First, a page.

In sum, our individual decisions relate to our own particular knowledge and our own opportunities, to our own wants, and to our own resources, among other things. When we act, our choice depends on our theories of what works, what might bring us rewards and how big they might be, what the costs might be now and in the future. Uncertainty dominates the future, but knowledge is one method of removing some of it.
According to my model of man, it is wrong, for example, for me to force you to save money. How you handle your financial affairs is one of the most central aspects of your life, right up there with your religious views, whom you may choose as a spouse, and your line of work. How can I possibly meddle in this without taking away a very important part of your life, one that involves relationships of young and old, work and leisure, husband and wife? How can I take away your future options without making you worse off? I can't.
There is only one even remotely plausible way, and that is if I take away $20 from you and give you back $40. But this way is wrong because of the principle of my action, which involves coercion and establishes the idea that theft is right under some circumstances. Even more wrong, if I can logically say that, is if I give you back $40 and you understand that I have taken $20 of it from a passing stranger.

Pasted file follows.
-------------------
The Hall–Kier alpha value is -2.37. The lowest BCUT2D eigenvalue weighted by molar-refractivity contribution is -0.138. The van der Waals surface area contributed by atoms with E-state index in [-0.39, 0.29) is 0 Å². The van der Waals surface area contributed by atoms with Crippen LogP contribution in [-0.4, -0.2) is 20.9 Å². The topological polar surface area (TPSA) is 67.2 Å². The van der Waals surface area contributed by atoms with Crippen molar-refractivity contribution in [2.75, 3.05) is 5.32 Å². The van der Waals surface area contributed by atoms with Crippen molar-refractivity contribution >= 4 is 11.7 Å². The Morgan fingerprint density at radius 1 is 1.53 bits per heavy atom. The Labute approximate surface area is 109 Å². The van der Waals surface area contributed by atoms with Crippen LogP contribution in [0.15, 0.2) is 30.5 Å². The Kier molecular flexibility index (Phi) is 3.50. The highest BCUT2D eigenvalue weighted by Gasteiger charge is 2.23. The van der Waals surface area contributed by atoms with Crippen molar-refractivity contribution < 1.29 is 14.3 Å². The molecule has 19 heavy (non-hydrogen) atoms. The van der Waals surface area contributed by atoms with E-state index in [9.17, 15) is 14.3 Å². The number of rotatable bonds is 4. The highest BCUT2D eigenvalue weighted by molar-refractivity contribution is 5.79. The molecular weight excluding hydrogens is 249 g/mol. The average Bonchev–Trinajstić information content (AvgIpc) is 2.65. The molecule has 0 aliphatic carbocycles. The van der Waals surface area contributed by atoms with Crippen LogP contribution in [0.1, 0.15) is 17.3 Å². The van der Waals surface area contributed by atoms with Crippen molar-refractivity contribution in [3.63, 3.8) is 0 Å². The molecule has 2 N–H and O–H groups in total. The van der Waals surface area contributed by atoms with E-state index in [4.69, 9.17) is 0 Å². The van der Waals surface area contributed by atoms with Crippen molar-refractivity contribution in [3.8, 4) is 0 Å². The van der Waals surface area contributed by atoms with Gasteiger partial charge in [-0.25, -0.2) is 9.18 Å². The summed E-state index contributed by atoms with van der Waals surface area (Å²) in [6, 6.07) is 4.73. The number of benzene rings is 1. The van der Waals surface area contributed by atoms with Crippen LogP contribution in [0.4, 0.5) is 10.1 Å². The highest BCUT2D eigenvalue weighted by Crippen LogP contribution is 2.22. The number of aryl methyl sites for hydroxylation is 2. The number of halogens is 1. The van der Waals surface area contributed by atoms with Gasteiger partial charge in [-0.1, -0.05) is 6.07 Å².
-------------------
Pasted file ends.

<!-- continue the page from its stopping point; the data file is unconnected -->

Consider the passage of the Social Security Act of 1935. What model for man did this presume? What ethics? Francis Townsend played a role. It is said that he proposed a pension plan based on forced savings after seeing three old ladies rummaging in garbage cans for food. He also presented a petition to Congress with a reported 10 million signatures. One source says 20 million.
Townsend proposed a $200 a month payment to every retired person over 60. That's something like $2,900 a month in today's dollars. It was to be financed by a 2% tax on business transactions. No wonder he got millions of signatures. This was a very large free lunch to be paid for by someone else. This led to the Social Security Act of 1935, which passed the House by a 372-33 vote (27 not voting) and 77-6 (12 not voting) in the Senate.